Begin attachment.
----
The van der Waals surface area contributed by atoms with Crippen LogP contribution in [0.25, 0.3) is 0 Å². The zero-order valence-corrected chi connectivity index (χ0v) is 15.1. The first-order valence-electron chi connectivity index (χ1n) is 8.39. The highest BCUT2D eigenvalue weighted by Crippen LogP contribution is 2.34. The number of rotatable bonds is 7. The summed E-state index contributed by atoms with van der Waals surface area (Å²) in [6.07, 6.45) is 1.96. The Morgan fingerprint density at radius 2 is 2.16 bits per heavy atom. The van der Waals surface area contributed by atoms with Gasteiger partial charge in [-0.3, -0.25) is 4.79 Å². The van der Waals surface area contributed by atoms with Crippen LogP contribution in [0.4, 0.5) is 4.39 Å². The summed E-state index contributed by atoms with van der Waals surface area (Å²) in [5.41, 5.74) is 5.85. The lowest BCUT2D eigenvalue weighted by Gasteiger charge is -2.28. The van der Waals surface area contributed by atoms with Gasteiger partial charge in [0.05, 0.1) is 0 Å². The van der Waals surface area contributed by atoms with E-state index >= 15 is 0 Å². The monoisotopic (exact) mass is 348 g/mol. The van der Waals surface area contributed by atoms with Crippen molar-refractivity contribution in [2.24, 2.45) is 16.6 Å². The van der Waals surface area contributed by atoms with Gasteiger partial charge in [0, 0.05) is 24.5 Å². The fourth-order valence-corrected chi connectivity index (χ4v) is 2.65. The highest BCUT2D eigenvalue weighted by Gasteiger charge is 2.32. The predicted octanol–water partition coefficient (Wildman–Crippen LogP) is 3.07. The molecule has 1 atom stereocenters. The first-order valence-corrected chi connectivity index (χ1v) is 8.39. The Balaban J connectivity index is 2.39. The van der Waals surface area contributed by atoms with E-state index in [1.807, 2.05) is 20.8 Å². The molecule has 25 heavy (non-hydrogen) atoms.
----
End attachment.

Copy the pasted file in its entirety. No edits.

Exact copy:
The van der Waals surface area contributed by atoms with Crippen LogP contribution in [0.25, 0.3) is 0 Å². The zero-order valence-corrected chi connectivity index (χ0v) is 15.1. The first-order valence-electron chi connectivity index (χ1n) is 8.39. The highest BCUT2D eigenvalue weighted by Crippen LogP contribution is 2.34. The number of rotatable bonds is 7. The summed E-state index contributed by atoms with van der Waals surface area (Å²) in [6.07, 6.45) is 1.96. The Morgan fingerprint density at radius 2 is 2.16 bits per heavy atom. The van der Waals surface area contributed by atoms with Gasteiger partial charge in [-0.3, -0.25) is 4.79 Å². The van der Waals surface area contributed by atoms with Crippen LogP contribution in [0.4, 0.5) is 4.39 Å². The summed E-state index contributed by atoms with van der Waals surface area (Å²) in [5.41, 5.74) is 5.85. The lowest BCUT2D eigenvalue weighted by Gasteiger charge is -2.28. The van der Waals surface area contributed by atoms with Gasteiger partial charge in [0.05, 0.1) is 0 Å². The van der Waals surface area contributed by atoms with E-state index >= 15 is 0 Å². The monoisotopic (exact) mass is 348 g/mol. The van der Waals surface area contributed by atoms with Crippen molar-refractivity contribution in [2.24, 2.45) is 16.6 Å². The van der Waals surface area contributed by atoms with Gasteiger partial charge in [0, 0.05) is 24.5 Å². The fourth-order valence-corrected chi connectivity index (χ4v) is 2.65. The highest BCUT2D eigenvalue weighted by Gasteiger charge is 2.32. The predicted octanol–water partition coefficient (Wildman–Crippen LogP) is 3.07. The molecule has 1 atom stereocenters. The first-order valence-corrected chi connectivity index (χ1v) is 8.39. The Balaban J connectivity index is 2.39. The van der Waals surface area contributed by atoms with E-state index in [1.807, 2.05) is 20.8 Å². The molecule has 25 heavy (non-hydrogen) atoms.